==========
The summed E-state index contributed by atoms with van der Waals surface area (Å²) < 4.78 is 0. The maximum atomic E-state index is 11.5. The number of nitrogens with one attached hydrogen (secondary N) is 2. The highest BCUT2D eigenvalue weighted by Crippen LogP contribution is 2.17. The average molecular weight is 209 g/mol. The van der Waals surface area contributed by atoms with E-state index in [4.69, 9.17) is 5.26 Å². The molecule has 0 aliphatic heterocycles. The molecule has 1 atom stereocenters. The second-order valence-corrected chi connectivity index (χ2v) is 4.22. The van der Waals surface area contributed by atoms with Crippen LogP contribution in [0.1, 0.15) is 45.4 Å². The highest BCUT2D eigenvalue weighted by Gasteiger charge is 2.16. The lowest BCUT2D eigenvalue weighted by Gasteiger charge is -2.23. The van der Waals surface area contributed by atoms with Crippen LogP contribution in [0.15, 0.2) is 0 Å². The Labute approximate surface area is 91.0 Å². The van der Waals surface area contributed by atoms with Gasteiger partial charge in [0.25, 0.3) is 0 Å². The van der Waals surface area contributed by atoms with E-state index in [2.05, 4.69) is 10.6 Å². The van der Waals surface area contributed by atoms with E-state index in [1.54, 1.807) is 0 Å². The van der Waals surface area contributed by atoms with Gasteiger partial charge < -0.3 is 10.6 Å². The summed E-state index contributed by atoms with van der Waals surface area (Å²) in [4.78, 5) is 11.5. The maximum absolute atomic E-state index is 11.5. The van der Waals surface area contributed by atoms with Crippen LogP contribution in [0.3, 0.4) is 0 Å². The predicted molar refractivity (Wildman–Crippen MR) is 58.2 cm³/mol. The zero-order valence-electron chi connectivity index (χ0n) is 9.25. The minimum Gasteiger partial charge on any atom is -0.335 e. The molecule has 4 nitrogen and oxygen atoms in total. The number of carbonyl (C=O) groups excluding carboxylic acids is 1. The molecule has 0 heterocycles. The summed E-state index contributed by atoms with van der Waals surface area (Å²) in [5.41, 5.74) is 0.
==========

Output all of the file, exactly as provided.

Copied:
The summed E-state index contributed by atoms with van der Waals surface area (Å²) < 4.78 is 0. The maximum atomic E-state index is 11.5. The number of nitrogens with one attached hydrogen (secondary N) is 2. The highest BCUT2D eigenvalue weighted by Crippen LogP contribution is 2.17. The average molecular weight is 209 g/mol. The van der Waals surface area contributed by atoms with E-state index in [4.69, 9.17) is 5.26 Å². The molecule has 0 aliphatic heterocycles. The molecule has 1 atom stereocenters. The second-order valence-corrected chi connectivity index (χ2v) is 4.22. The van der Waals surface area contributed by atoms with Crippen LogP contribution in [0.1, 0.15) is 45.4 Å². The highest BCUT2D eigenvalue weighted by Gasteiger charge is 2.16. The lowest BCUT2D eigenvalue weighted by Gasteiger charge is -2.23. The van der Waals surface area contributed by atoms with Crippen LogP contribution in [0.15, 0.2) is 0 Å². The Labute approximate surface area is 91.0 Å². The van der Waals surface area contributed by atoms with Gasteiger partial charge in [0.25, 0.3) is 0 Å². The van der Waals surface area contributed by atoms with E-state index in [2.05, 4.69) is 10.6 Å². The van der Waals surface area contributed by atoms with E-state index in [1.54, 1.807) is 0 Å². The van der Waals surface area contributed by atoms with Gasteiger partial charge < -0.3 is 10.6 Å². The summed E-state index contributed by atoms with van der Waals surface area (Å²) in [4.78, 5) is 11.5. The maximum absolute atomic E-state index is 11.5. The van der Waals surface area contributed by atoms with Crippen LogP contribution in [0.3, 0.4) is 0 Å². The predicted molar refractivity (Wildman–Crippen MR) is 58.2 cm³/mol. The zero-order valence-electron chi connectivity index (χ0n) is 9.25. The minimum Gasteiger partial charge on any atom is -0.335 e. The molecule has 4 nitrogen and oxygen atoms in total. The number of carbonyl (C=O) groups excluding carboxylic acids is 1. The molecule has 0 heterocycles. The summed E-state index contributed by atoms with van der Waals surface area (Å²) in [5.41, 5.74) is 0.